Elizabeth
Wonderful book. I learned about it because it received a high rating on Smart Bitches http://www.smartbitchestrashybooks.co... but it took until almost the end for me to determine why it might be considered a romance novel.

Lady Asano, aka Cat, escapes her life as a courtesan and takes to the Tokaido road to travel to find her Sensei and seek his help in avenging her father's death. She is chased by her father's enemies and a ronin (former samarai) sent be the house where she worked. Along the w
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Priya
This proves that while I might teach Asian history and quite enjoy reading about history (in real life), novels about East Asia are not for me. For a story based on a real life event (and one that has been represented in song/theatre/film multiple times), this novel had nothing much that was new to add. Maybe it was revolutionary in its time (1991) but, 20 years later, it's not aged well. The first 100 pages or so plod along, much like Lady Asano (or Cat). The last part picks up a bit but, by th ...more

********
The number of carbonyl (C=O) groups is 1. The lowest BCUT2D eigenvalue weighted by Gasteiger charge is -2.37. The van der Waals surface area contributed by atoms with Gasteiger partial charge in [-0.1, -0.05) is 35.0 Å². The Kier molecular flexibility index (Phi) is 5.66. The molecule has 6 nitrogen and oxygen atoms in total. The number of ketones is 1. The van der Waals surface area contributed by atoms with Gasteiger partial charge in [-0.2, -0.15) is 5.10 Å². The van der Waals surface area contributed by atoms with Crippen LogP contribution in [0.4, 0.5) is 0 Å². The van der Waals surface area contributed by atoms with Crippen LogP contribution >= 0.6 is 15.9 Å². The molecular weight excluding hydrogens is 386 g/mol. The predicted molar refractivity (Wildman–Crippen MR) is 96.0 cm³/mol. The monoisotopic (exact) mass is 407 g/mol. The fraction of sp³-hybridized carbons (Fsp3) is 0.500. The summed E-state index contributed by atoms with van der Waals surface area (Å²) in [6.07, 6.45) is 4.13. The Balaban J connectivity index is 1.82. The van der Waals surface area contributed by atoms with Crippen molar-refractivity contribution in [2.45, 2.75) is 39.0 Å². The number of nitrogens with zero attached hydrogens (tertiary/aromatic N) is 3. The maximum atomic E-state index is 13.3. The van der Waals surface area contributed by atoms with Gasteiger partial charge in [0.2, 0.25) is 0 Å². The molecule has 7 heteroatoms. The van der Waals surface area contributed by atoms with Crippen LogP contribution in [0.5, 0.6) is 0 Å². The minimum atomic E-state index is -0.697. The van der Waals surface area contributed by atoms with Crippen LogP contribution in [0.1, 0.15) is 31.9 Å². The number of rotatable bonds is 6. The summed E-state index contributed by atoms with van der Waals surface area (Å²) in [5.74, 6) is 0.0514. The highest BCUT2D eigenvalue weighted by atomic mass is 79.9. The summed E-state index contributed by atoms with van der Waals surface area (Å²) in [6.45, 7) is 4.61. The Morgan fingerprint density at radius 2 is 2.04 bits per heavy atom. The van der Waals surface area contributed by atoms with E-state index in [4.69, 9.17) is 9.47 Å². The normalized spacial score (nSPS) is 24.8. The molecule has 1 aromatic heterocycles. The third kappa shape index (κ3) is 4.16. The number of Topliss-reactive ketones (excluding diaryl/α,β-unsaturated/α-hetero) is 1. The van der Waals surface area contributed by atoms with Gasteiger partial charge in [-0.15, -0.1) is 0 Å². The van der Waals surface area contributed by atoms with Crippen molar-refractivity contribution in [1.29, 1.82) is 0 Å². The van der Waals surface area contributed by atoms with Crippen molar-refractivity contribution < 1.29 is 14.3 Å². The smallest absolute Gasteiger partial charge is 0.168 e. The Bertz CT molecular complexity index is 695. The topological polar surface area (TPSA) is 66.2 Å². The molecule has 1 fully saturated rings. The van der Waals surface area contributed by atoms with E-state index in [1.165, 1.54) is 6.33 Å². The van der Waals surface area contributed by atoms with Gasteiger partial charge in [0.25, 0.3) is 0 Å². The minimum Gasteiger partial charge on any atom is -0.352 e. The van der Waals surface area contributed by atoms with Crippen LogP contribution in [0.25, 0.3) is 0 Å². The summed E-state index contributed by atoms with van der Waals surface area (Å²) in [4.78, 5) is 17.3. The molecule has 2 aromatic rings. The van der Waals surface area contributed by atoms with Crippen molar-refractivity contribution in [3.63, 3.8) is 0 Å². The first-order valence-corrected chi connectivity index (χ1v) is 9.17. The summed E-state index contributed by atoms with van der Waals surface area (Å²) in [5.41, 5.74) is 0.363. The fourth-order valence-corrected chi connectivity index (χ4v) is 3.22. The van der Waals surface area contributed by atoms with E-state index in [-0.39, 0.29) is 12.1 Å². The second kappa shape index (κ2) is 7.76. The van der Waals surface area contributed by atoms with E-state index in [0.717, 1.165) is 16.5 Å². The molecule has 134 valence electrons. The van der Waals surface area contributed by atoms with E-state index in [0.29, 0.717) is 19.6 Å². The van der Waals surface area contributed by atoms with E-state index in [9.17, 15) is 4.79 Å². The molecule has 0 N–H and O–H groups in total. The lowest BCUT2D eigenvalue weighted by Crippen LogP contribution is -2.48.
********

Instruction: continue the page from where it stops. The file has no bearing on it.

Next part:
3GirlsMom
Not sure what my fascination is with feudal or just slightly post-feudal Japan, but the Floating World is fascinating. In this story, the heroine Cat does more than float. She's well-trained in swordsmanship and in the duties of the daughter of a disgraced father. She undertakes her own vendetta and hurries along the Tokaido road in pursuit of Lord Kira who is responsible for her father's death. As in any road story, from Chaucer onward, the fellow travelers become the story. Some aim to prevent ...more
Cheli Scott